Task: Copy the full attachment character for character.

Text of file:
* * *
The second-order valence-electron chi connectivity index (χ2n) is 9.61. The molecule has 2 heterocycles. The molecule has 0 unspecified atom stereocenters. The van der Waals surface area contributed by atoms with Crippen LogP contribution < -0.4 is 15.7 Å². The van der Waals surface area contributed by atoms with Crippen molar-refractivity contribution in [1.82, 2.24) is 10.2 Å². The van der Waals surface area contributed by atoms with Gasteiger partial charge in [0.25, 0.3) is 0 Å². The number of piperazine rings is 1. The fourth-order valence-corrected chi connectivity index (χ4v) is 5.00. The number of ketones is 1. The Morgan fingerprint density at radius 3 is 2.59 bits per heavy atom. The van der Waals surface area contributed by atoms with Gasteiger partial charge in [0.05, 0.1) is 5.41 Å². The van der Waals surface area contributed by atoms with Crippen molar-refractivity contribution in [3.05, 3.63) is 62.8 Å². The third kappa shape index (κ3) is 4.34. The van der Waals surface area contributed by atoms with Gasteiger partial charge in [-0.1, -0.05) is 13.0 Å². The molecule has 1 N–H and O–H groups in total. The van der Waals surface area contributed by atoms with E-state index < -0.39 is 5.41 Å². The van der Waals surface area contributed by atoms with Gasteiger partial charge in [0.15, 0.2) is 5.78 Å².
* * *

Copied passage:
The second-order valence-electron chi connectivity index (χ2n) is 9.61. The molecule has 2 heterocycles. The molecule has 0 unspecified atom stereocenters. The van der Waals surface area contributed by atoms with Crippen LogP contribution < -0.4 is 15.7 Å². The van der Waals surface area contributed by atoms with Crippen molar-refractivity contribution in [1.82, 2.24) is 10.2 Å². The van der Waals surface area contributed by atoms with Gasteiger partial charge in [0.25, 0.3) is 0 Å². The number of piperazine rings is 1. The fourth-order valence-corrected chi connectivity index (χ4v) is 5.00. The number of ketones is 1. The Morgan fingerprint density at radius 3 is 2.59 bits per heavy atom. The van der Waals surface area contributed by atoms with Gasteiger partial charge in [0.05, 0.1) is 5.41 Å². The van der Waals surface area contributed by atoms with Crippen molar-refractivity contribution in [3.05, 3.63) is 62.8 Å². The third kappa shape index (κ3) is 4.34. The van der Waals surface area contributed by atoms with Gasteiger partial charge in [-0.1, -0.05) is 13.0 Å². The molecule has 1 N–H and O–H groups in total. The van der Waals surface area contributed by atoms with E-state index < -0.39 is 5.41 Å². The van der Waals surface area contributed by atoms with Gasteiger partial charge in [0.15, 0.2) is 5.78 Å².